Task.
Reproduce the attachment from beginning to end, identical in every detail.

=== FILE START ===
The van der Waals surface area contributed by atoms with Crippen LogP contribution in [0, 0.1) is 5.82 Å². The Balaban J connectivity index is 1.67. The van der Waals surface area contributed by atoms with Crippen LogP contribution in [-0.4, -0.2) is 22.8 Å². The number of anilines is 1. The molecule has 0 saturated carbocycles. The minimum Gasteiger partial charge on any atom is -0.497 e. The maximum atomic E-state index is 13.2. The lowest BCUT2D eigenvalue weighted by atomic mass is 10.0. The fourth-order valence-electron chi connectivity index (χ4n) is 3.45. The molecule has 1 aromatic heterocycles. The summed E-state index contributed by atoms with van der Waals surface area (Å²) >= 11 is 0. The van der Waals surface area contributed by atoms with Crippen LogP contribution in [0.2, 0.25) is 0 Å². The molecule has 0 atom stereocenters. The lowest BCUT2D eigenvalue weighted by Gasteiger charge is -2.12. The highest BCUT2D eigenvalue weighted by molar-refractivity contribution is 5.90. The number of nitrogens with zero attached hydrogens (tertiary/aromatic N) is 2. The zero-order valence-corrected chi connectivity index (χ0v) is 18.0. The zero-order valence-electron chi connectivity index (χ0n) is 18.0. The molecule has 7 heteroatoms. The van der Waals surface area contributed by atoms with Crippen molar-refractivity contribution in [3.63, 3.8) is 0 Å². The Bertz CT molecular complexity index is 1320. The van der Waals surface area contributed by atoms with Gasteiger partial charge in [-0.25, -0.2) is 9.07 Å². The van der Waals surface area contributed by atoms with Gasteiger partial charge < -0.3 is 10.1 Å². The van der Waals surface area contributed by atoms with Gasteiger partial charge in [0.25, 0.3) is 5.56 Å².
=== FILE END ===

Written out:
The van der Waals surface area contributed by atoms with Crippen LogP contribution in [0, 0.1) is 5.82 Å². The Balaban J connectivity index is 1.67. The van der Waals surface area contributed by atoms with Crippen LogP contribution in [-0.4, -0.2) is 22.8 Å². The number of anilines is 1. The molecule has 0 saturated carbocycles. The minimum Gasteiger partial charge on any atom is -0.497 e. The maximum atomic E-state index is 13.2. The lowest BCUT2D eigenvalue weighted by atomic mass is 10.0. The fourth-order valence-electron chi connectivity index (χ4n) is 3.45. The molecule has 1 aromatic heterocycles. The summed E-state index contributed by atoms with van der Waals surface area (Å²) >= 11 is 0. The van der Waals surface area contributed by atoms with Crippen LogP contribution in [0.2, 0.25) is 0 Å². The molecule has 0 atom stereocenters. The lowest BCUT2D eigenvalue weighted by Gasteiger charge is -2.12. The highest BCUT2D eigenvalue weighted by molar-refractivity contribution is 5.90. The number of nitrogens with zero attached hydrogens (tertiary/aromatic N) is 2. The zero-order valence-corrected chi connectivity index (χ0v) is 18.0. The zero-order valence-electron chi connectivity index (χ0n) is 18.0. The molecule has 7 heteroatoms. The van der Waals surface area contributed by atoms with Crippen molar-refractivity contribution in [3.63, 3.8) is 0 Å². The Bertz CT molecular complexity index is 1320. The van der Waals surface area contributed by atoms with Gasteiger partial charge in [-0.25, -0.2) is 9.07 Å². The van der Waals surface area contributed by atoms with Gasteiger partial charge < -0.3 is 10.1 Å². The van der Waals surface area contributed by atoms with Gasteiger partial charge in [0.25, 0.3) is 5.56 Å².